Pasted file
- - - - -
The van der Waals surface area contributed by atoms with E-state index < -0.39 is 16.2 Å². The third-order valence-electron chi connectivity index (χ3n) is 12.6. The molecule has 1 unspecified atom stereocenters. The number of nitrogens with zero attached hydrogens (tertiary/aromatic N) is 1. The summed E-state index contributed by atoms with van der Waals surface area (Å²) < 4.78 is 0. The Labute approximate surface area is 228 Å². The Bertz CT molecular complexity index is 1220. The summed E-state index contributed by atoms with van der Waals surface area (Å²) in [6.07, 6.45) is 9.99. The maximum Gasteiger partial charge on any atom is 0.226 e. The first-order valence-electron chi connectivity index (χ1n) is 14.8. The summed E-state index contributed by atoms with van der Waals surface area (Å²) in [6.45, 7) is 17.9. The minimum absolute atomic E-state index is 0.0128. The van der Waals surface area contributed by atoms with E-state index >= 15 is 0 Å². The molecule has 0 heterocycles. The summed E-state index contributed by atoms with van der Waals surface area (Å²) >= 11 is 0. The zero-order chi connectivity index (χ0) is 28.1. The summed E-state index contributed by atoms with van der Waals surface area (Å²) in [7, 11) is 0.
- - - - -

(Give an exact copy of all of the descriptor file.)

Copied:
The van der Waals surface area contributed by atoms with E-state index < -0.39 is 16.2 Å². The third-order valence-electron chi connectivity index (χ3n) is 12.6. The molecule has 1 unspecified atom stereocenters. The number of nitrogens with zero attached hydrogens (tertiary/aromatic N) is 1. The summed E-state index contributed by atoms with van der Waals surface area (Å²) < 4.78 is 0. The Labute approximate surface area is 228 Å². The Bertz CT molecular complexity index is 1220. The summed E-state index contributed by atoms with van der Waals surface area (Å²) in [6.07, 6.45) is 9.99. The maximum Gasteiger partial charge on any atom is 0.226 e. The first-order valence-electron chi connectivity index (χ1n) is 14.8. The summed E-state index contributed by atoms with van der Waals surface area (Å²) in [6.45, 7) is 17.9. The minimum absolute atomic E-state index is 0.0128. The van der Waals surface area contributed by atoms with E-state index >= 15 is 0 Å². The molecule has 0 heterocycles. The summed E-state index contributed by atoms with van der Waals surface area (Å²) >= 11 is 0. The zero-order chi connectivity index (χ0) is 28.1. The summed E-state index contributed by atoms with van der Waals surface area (Å²) in [7, 11) is 0.